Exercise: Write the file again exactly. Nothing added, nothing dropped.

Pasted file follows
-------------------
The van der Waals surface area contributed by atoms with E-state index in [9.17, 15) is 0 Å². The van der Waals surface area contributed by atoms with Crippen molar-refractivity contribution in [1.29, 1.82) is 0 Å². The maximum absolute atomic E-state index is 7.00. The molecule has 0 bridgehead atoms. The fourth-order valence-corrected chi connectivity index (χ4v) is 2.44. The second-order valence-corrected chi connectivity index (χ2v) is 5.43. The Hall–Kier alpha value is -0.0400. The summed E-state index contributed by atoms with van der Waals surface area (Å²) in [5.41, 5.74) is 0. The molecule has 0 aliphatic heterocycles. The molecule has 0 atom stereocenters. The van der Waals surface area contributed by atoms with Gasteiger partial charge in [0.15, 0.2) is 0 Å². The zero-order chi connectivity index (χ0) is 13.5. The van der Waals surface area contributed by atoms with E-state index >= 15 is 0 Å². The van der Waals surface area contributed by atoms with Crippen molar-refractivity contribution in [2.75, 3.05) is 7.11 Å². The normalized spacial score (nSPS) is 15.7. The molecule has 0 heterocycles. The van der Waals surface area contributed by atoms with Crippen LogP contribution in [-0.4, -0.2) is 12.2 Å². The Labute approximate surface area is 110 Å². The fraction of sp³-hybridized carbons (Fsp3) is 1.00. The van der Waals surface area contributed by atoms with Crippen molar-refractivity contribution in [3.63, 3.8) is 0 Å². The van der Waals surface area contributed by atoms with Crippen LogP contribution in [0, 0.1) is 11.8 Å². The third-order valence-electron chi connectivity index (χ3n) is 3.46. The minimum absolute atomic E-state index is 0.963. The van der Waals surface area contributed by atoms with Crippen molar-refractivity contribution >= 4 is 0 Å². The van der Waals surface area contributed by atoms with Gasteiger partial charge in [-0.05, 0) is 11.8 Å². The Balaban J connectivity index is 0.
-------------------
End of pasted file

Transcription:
The van der Waals surface area contributed by atoms with E-state index in [9.17, 15) is 0 Å². The van der Waals surface area contributed by atoms with Crippen molar-refractivity contribution in [1.29, 1.82) is 0 Å². The maximum absolute atomic E-state index is 7.00. The molecule has 0 bridgehead atoms. The fourth-order valence-corrected chi connectivity index (χ4v) is 2.44. The second-order valence-corrected chi connectivity index (χ2v) is 5.43. The Hall–Kier alpha value is -0.0400. The summed E-state index contributed by atoms with van der Waals surface area (Å²) in [5.41, 5.74) is 0. The molecule has 0 aliphatic heterocycles. The molecule has 0 atom stereocenters. The van der Waals surface area contributed by atoms with Gasteiger partial charge in [0.15, 0.2) is 0 Å². The zero-order chi connectivity index (χ0) is 13.5. The van der Waals surface area contributed by atoms with E-state index >= 15 is 0 Å². The van der Waals surface area contributed by atoms with Crippen molar-refractivity contribution in [2.75, 3.05) is 7.11 Å². The normalized spacial score (nSPS) is 15.7. The molecule has 0 heterocycles. The van der Waals surface area contributed by atoms with Crippen LogP contribution in [-0.4, -0.2) is 12.2 Å². The Labute approximate surface area is 110 Å². The fraction of sp³-hybridized carbons (Fsp3) is 1.00. The van der Waals surface area contributed by atoms with Crippen molar-refractivity contribution in [3.63, 3.8) is 0 Å². The van der Waals surface area contributed by atoms with Crippen LogP contribution in [0, 0.1) is 11.8 Å². The third-order valence-electron chi connectivity index (χ3n) is 3.46. The minimum absolute atomic E-state index is 0.963. The van der Waals surface area contributed by atoms with Crippen molar-refractivity contribution >= 4 is 0 Å². The van der Waals surface area contributed by atoms with Gasteiger partial charge in [-0.05, 0) is 11.8 Å². The Balaban J connectivity index is 0.